Did you know California requires a license to work in over 300 different jobs? Everything from tree trimming and interior design to makeup artistry and yes - even shampooing - makes the cut.
It is a distinction that has prompted the Institute for Justice to rank California as the “most broadly and onerously licensed” in the country.
My bill, SB 999, begins tackling this problem by repealing the occupational license requirement for a straightforward job - shampooing. Currently, having this occupation in a salon requires over 1,500 hours of training, several exams, and up to $125 in fees.
In addition, we are working with the nonpartisan R Street Institute on expanding the bill to include other occupations that should be removed from current licensing requirements.
Excessive government licensing of jobs stifles growth and opportunity, especially for those just entering the market and looking to climb the economic ladder, which is why we are taking on this issue.
Just how far-reaching is occupational licensing in California? Not even the government knows for sure. That is why I have also authored SB 1371, which will make the state compile a list of every job requiring a license.
This month, the California High-Speed Rail Authority released its draft 2018 Business Plan.
Among its disclosures was that the official cost estimates have increased to at least $77 billion and likely higher at almost $100 billion.
That’s two to three times the cost voters approved in 2008.
It’s long past time for the governor to put the brakes on the bullet train.
Let’s direct these resources to other priorities like our deteriorating roads and infrastructure.
Each year, the James Irvine Foundation Leadership Awards recognize and support individuals who are advancing innovative and effective solutions to significant state issues.
Kim Carter of San Bernardino was honored for the work she does with the Time for Change Foundation, which combines affordable housing with services to help women rebuild their lives and strengthen their families as they become more self-sufficient.
I want to thank Kim for her dedication.
On March 12, the Senate marked Women’s History Month by recognizing women from around the state for the work they do in our communities.
I had the privilege of honoring Shelley Burnach of San Bernardino.
Shelley is a dedicated volunteer who, along with her family, is committed to serving communities throughout the Inland Empire. She gives time and resources to several regional causes, including with Friends of Santa Claus, Inc. and as a founding board member of Women of Dignity Health.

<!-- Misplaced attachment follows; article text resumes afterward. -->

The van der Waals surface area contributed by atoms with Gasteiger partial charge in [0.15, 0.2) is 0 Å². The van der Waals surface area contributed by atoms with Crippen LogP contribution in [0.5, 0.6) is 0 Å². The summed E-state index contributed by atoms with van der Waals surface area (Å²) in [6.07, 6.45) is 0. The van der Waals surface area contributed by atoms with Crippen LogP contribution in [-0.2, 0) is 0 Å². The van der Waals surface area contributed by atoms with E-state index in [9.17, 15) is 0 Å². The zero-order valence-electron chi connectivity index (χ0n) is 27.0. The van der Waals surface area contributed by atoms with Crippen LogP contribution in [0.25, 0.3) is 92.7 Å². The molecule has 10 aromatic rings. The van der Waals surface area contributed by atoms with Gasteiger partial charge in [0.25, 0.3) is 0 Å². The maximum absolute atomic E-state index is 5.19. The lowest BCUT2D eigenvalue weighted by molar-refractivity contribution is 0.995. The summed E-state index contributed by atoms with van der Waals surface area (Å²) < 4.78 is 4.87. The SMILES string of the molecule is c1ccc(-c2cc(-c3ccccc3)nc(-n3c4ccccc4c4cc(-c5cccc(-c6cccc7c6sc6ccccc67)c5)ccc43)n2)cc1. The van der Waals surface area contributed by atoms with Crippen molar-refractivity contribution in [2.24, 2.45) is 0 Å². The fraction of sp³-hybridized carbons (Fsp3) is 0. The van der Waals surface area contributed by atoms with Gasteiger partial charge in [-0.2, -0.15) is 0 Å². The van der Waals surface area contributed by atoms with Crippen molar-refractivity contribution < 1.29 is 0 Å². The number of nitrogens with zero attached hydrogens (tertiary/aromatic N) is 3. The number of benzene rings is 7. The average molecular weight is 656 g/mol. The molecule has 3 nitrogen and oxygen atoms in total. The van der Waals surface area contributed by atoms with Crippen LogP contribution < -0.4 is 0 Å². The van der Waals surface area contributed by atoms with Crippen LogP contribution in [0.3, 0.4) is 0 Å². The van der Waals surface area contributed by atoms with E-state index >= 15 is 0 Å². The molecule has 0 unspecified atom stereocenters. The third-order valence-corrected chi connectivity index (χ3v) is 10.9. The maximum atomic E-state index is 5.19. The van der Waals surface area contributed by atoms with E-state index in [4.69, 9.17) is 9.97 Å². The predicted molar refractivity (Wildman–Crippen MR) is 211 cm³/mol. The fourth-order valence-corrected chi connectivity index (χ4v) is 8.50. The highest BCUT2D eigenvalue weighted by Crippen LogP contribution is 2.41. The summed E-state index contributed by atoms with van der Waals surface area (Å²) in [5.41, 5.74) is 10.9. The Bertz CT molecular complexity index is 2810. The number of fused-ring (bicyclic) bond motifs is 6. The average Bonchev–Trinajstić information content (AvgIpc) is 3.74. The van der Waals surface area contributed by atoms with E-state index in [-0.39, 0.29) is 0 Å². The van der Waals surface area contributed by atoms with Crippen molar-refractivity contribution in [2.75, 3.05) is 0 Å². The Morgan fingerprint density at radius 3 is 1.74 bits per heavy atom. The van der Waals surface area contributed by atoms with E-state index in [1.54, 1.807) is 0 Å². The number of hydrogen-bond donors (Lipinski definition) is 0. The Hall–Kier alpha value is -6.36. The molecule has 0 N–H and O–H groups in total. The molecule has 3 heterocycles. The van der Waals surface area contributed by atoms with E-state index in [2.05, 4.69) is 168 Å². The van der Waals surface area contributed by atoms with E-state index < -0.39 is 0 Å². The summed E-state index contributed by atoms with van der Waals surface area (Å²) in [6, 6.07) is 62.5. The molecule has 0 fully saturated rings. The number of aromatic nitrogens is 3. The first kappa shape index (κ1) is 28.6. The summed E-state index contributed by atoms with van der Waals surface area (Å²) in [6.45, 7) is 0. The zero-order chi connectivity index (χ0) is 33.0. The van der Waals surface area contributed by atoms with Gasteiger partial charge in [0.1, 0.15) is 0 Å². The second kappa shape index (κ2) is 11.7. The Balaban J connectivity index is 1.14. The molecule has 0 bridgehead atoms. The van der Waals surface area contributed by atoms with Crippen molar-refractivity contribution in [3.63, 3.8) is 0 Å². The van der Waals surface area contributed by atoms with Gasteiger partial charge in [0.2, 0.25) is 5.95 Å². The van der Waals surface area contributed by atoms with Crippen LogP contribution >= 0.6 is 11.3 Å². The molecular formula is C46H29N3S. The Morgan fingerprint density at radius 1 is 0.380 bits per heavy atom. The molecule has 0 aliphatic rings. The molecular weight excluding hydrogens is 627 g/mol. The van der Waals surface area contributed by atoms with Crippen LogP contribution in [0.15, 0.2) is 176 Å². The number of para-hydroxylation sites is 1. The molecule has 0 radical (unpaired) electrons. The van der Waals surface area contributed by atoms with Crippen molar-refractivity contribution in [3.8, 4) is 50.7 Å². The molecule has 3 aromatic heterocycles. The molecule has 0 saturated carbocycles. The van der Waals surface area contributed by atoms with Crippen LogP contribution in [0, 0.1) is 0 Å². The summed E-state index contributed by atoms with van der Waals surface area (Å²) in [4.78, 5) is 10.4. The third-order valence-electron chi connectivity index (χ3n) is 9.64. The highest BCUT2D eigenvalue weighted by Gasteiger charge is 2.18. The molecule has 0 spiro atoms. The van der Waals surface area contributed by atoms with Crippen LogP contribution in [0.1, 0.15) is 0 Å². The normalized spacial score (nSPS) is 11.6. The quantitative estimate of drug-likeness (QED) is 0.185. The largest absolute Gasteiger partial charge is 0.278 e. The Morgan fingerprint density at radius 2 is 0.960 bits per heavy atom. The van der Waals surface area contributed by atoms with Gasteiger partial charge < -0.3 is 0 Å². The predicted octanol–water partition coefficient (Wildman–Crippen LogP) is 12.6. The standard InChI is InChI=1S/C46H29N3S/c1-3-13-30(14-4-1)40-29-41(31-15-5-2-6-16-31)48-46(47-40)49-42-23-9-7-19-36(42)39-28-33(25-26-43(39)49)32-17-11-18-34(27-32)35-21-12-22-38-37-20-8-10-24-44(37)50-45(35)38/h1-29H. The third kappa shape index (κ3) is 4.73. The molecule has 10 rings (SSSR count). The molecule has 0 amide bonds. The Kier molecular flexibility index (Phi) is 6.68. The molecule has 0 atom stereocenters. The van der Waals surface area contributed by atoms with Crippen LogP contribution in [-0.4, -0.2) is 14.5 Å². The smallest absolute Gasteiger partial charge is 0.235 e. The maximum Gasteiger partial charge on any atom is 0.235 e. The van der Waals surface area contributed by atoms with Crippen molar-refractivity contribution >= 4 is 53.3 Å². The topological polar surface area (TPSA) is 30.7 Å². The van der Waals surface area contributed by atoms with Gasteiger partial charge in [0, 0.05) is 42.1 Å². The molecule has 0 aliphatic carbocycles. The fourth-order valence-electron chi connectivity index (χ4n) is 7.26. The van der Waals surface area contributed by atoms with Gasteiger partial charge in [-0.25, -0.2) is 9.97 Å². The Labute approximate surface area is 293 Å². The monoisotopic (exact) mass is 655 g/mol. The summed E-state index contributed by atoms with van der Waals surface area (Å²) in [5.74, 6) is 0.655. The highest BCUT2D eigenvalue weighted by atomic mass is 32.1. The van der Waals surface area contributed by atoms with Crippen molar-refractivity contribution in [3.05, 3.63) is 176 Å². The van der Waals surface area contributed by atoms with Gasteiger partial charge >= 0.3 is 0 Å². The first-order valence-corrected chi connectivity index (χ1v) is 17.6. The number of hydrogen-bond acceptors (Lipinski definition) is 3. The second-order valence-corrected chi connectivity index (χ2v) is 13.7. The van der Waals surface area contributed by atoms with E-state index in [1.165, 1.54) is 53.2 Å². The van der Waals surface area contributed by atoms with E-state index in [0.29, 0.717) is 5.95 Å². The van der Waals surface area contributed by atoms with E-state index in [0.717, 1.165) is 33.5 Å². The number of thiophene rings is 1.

Workforce Development Board. Representatives of the San Bernardino County Workforce Development Board visited legislative offices in Sacramento to discuss their priorities for the year. Always good to see faces from the district at the capitol!
CA Physical Therapy Association. Met this month with members of the CA Physical Therapy Association from our area - the Inland Counties District. Pictured from left to right: Aubin Elliott, Tim Schwartz, myself, Irma Henry, Matt Hanson, and James Syms.
PAL Charter Academy. Robert “Gunny” Nowosielski from American Legion Post 14 recognized the staff of PAL Charter Academy in San Bernardino with a certificate on behalf of our office. At left is principal, Lynette Forte, and at right is school CEO, Dwaine Radden. Thank you for your work in the community! Learn more here.
Agriculture Day at Capitol. Each year in March, the state’s farmers and ranchers showcase their industry at the Capitol, reminding all of us of the important part they play in California’s economy. Over a third of our nation’s vegetables and two-thirds of fruits are grown here. Thanks to our state’s farmers for feeding America and the world!
Poetry Out Loud 2018. Congratulations to Jacob Walker (center) of Big Bear High School who represented San Bernardino County at the California Poetry Out Loud State Finals in Sacramento. Of participating, he says “Art has always been the primary method of expressing my ideas and feelings, and I believe it is a fundamental tool in understanding who we are as people, and what that means.”
Despite these facts, Assembly Democrats have introduced Assembly Constitutional Amendment 22 to add a 10 percent tax on businesses here.
This proposal comes on top of the increase in the gas tax, diesel tax, car registration fee, and real estate document fees that were already signed into law last year by the governor. That last thing Sacramento should do is make it even harder for our state’s employers to create jobs in our communities.
“When great causes are on the move in the world, stirring all men’s souls, drawing them from their firesides, casting aside comfort, wealth and the pursuit of happiness in response to impulses at once awe-striking and irresistible, we learn that we are spirits, not animals, and that something is going on in space and time, and beyond space and time, which, whether we like it or not, spells duty.”
- Winston Churchill, 1941, “The Old Lion”